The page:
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Department of Health and Human Services Secretary Alex Azar today at the AHA Annual Membership Meeting in Washington, DC, laid out the department’s four areas of emphasis for creating a value-based health care delivery system and urged hospital and health system leaders to help accelerate progress.
 
“I believe we’re in an exciting moment for health care – a time when we all agree that change has to come to this industry faster than it ever has before,” said Azar, speaking at a special forum.
 
Citing improvements hospitals have made in innovating new treatments, improving outcomes, lowering costs, and moving care outside of their four walls and into the community, Azar noted that, although the transformation to a value-based system is underway, the pace needs to quicken.
 
“Getting to that system won’t be easy or the most comfortable process,” Azar said. “…But America’s hospitals have already shown a willingness to change and innovate – that process just needs to accelerate, and we want to work with you to make that happen.”
 
Azar laid out four areas of emphasis for the department: maximizing the promise of health information technology; improving both quality and price transparency; innovating new models of care; and reducing regulatory burden.

[For additional highlights from the AHA Annual Membership meeting, click here.]

On health IT, Azar related a story of his own recent hospitalization when stressing the need for interoperability of health information.
 
“We at HHS don’t want to micromanage how the system gets to interoperability, but we are going to provide the right incentives to make it happen,” he said, noting the efficiencies that could be achieved and the improvements that could be made to patients’ health care experiences with true interoperability.
 
Azar also emphasized that patients must have access to more than just their own health data. “For individuals to drive value, they must have access to data on price and quality,” he said, citing a recent HHS proposal to require hospitals to post online a list of standard charges in a machine-readable format as one way the department is playing a role in driving broader change. He noted that the rule also contained a request for information on the types of pricing information consumers would find most useful.
 
“I believe you ought to have the right to know what a procedure is going to cost, and what it’s going to cost you, out of pocket – before you get it,” he said. “We want your input on the best way to make this a reality, and we will applaud those who make this vision a reality on their own.”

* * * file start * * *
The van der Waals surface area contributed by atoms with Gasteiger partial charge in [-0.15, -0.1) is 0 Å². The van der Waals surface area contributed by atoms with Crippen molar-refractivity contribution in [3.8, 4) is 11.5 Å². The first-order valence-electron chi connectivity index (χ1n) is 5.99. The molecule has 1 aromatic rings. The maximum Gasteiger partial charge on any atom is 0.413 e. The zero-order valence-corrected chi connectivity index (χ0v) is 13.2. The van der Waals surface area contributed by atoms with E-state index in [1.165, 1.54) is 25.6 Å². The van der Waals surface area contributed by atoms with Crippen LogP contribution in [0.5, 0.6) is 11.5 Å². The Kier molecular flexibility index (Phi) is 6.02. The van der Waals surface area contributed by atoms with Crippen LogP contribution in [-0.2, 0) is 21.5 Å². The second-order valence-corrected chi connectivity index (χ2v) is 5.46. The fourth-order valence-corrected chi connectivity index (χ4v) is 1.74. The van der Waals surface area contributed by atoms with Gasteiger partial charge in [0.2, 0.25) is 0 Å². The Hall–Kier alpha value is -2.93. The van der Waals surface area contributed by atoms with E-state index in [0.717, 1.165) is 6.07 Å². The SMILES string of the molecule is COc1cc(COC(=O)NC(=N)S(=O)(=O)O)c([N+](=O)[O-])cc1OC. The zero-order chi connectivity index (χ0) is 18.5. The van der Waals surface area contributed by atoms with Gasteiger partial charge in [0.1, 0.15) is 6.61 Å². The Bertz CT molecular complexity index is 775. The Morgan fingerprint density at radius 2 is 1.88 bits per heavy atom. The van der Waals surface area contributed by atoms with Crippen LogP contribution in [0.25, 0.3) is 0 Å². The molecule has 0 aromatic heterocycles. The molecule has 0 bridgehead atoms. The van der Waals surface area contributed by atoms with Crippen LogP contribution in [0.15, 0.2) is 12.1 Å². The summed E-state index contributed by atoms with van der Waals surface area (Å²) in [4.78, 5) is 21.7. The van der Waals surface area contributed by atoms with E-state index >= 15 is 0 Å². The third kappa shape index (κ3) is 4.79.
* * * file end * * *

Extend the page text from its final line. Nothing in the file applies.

On driving new models of care, Azar said that HHS is going to “think big and bold,” using the Center for Medicare and Medicaid Innovation to transform not just Medicare and Medicaid but the health care system as a whole.
 
Azar also highlighted steps HHS has recently taken to reduce regulatory burden, such as its new “Meaningful Measures” program, saying a larger regulatory reform package is in the works.
 
“[W]e are well aware of the huge burden that regulation places on so many health care professionals, and we are working to reduce that burden where we can,” he said, calling the forthcoming package a “major step forward for patients and providers.”
 
Azar also placed special emphasis on the need to pay close attention to health care in rural areas, citing the rural health strategy released yesterday by the Centers for Medicare & Medicaid Services.
 
“We know rural hospitals in particular are a lifeline for the nearly one in five Americans who live in rural areas, and we’re committed to maximizing the promise of technology and building new partnerships to improve care across our country,” he said. “This will require novel approaches to care delivery and coordination, and we must ensure we are not standing in the way of needed innovation.”
 
Finally, Azar discussed taking action to bring down the high prices of prescription drugs, saying President Trump “believes it is a top priority to build a system that puts American patients first.” The president is expected to make an announcement Friday on steps the administration will take to address the issue. Azar said HHS’ blueprint on drug pricing will build on proposals included in the president’s recent budget request and noted that the president “wants to go much, much further.”